"As long as we’ve been living in the valley, our vegetables have been our main source of revenue. We have a healthy range of vegetables: cabbages, carrots, cucumbers, potatoes and so on,” claims 70-year-old farmer Joseph Ntakabasoba.

Some locals are now in the fruit and vegetable business thanks to these swamps. “It used to be really hard to harvest what we sowed, but now, it’s enough to meet our needs. Of course, it’s not regular, but it’s still an improvement,” says Pascal Baribesha.

Another farmer added: “Today, every one of us has a chance to live a decent life, meaning being able to eat, pay for studies, put a tin or brick roof over our heads.”

You've reached your monthly limit of free articles.
To read the full article, please subscribe.
Get unlimited access. Support Worldcrunch's unique mission:
  • Exclusive coverage from the world's top sources, in English for the first time.
  • Stories from the best international journalists.
  • Insights from the widest range of perspectives, languages and countries
Already a subscriber? Log in

When the world gets closer, we help you see farther

Sign up to our expressly international daily newsletter!
Economy

Food Shortages Around The World, Product By Product

The war in Ukraine and the climate crisis have been devastating for food production. Here's a look at some of the traditional foods from around the world that might be hard to find on supermarket shelves.

A customer walking along the aisle of empty shelves in a supermarket

Lila Paulou and McKenna Johnson

The consequences of the invasion of Ukraine by Russia have been far-reaching. A Russian blockade of the Black Sea has meant Ukraine, known as “Europe’s breadbasket,” has been unable to export much of its huge harvests of wheat, barley and sunflower oil.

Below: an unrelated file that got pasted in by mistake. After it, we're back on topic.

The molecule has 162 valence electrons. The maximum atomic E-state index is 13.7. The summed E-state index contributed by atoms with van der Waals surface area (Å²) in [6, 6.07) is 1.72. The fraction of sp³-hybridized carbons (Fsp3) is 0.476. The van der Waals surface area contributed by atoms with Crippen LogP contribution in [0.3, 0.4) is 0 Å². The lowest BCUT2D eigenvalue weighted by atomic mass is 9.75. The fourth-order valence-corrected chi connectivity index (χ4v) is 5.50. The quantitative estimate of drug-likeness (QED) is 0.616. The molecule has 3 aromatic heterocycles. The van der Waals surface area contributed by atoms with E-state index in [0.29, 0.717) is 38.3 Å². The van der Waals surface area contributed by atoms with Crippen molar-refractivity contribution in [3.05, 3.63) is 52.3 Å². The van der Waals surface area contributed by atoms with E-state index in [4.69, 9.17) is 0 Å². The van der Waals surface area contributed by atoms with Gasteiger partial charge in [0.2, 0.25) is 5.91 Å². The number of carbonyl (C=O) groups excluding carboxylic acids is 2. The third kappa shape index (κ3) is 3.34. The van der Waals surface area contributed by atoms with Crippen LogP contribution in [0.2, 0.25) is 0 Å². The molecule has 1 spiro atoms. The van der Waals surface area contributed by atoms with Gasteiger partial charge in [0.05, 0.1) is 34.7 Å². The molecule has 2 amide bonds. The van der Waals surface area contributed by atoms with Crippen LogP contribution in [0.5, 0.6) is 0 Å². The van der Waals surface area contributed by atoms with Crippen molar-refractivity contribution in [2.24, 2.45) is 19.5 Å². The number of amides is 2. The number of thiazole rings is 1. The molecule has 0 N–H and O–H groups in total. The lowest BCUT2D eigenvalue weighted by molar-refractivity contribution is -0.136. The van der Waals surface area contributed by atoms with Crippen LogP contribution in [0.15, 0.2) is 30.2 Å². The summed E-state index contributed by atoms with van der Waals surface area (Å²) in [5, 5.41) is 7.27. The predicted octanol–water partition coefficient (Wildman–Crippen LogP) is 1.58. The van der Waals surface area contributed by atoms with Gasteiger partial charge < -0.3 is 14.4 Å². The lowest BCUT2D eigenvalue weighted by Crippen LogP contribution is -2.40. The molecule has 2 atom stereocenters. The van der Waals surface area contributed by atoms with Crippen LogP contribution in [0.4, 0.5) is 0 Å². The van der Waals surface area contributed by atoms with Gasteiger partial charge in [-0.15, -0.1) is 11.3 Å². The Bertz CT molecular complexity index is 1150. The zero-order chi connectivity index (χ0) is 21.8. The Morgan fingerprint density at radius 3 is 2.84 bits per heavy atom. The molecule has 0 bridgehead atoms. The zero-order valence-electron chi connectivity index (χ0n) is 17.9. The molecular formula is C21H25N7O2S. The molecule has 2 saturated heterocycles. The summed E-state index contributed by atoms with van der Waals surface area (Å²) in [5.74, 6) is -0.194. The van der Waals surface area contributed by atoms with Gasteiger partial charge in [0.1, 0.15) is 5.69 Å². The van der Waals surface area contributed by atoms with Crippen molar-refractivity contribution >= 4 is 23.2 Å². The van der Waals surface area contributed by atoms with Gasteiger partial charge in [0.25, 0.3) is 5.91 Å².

Stay up-to-date with the latest on the Russia-Ukraine war, with our exclusive international coverage.

Sign up to our free daily newsletter.

So even those thousands of miles from the battlefields have been hit by the soaring prices of basic necessities.

Keep reading...Show less

When the world gets closer, we help you see farther

Sign up to our expressly international daily newsletter!
You've reached your monthly limit of free articles.
To read the full article, please subscribe.
Get unlimited access. Support Worldcrunch's unique mission:
  • Exclusive coverage from the world's top sources, in English for the first time.
  • Stories from the best international journalists.
  • Insights from the widest range of perspectives, languages and countries
Already a subscriber? Log in
THE LATEST
FOCUS
TRENDING TOPICS

Central to the tragic absurdity of this war is the question of language. Vladimir Putin has repeated that protecting ethnic Russians and the Russian-speaking populations of Ukraine was a driving motivation for his invasion.

Yet one month on, a quick look at the map shows that many of the worst-hit cities are those where Russian is the predominant language: Kharkiv, Odesa, Kherson.

Watch VideoShow less
MOST READ